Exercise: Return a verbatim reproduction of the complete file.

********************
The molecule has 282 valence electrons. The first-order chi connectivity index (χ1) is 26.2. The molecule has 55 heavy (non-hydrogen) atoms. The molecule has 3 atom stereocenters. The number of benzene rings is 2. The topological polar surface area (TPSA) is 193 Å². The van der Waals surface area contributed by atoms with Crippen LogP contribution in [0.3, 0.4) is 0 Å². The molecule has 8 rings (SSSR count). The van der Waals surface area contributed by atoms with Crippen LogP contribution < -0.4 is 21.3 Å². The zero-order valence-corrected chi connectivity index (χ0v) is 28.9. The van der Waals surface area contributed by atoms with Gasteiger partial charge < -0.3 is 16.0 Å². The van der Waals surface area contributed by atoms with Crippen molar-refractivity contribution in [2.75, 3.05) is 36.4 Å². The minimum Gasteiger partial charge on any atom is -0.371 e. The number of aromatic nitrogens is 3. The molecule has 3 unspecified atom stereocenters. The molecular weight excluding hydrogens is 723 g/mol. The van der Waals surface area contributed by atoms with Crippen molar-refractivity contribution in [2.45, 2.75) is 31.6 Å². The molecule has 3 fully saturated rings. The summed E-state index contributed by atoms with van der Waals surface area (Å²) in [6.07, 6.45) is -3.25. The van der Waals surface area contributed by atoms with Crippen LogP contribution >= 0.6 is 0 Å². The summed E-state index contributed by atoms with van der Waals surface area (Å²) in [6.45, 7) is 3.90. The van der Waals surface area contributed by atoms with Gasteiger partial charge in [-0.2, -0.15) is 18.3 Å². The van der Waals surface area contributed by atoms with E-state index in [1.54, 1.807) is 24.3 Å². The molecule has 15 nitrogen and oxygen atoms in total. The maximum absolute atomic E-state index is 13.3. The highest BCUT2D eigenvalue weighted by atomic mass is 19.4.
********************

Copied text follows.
The molecule has 282 valence electrons. The first-order chi connectivity index (χ1) is 26.2. The molecule has 55 heavy (non-hydrogen) atoms. The molecule has 3 atom stereocenters. The number of benzene rings is 2. The topological polar surface area (TPSA) is 193 Å². The van der Waals surface area contributed by atoms with Crippen LogP contribution in [0.3, 0.4) is 0 Å². The molecule has 8 rings (SSSR count). The van der Waals surface area contributed by atoms with Crippen LogP contribution < -0.4 is 21.3 Å². The zero-order valence-corrected chi connectivity index (χ0v) is 28.9. The van der Waals surface area contributed by atoms with Gasteiger partial charge < -0.3 is 16.0 Å². The van der Waals surface area contributed by atoms with Crippen molar-refractivity contribution in [2.75, 3.05) is 36.4 Å². The minimum Gasteiger partial charge on any atom is -0.371 e. The number of aromatic nitrogens is 3. The molecule has 3 unspecified atom stereocenters. The molecular weight excluding hydrogens is 723 g/mol. The van der Waals surface area contributed by atoms with Crippen molar-refractivity contribution in [2.45, 2.75) is 31.6 Å². The molecule has 3 fully saturated rings. The summed E-state index contributed by atoms with van der Waals surface area (Å²) in [6.07, 6.45) is -3.25. The van der Waals surface area contributed by atoms with Crippen LogP contribution >= 0.6 is 0 Å². The summed E-state index contributed by atoms with van der Waals surface area (Å²) in [6.45, 7) is 3.90. The van der Waals surface area contributed by atoms with Gasteiger partial charge in [-0.2, -0.15) is 18.3 Å². The van der Waals surface area contributed by atoms with E-state index in [1.54, 1.807) is 24.3 Å². The molecule has 15 nitrogen and oxygen atoms in total. The maximum absolute atomic E-state index is 13.3. The highest BCUT2D eigenvalue weighted by atomic mass is 19.4.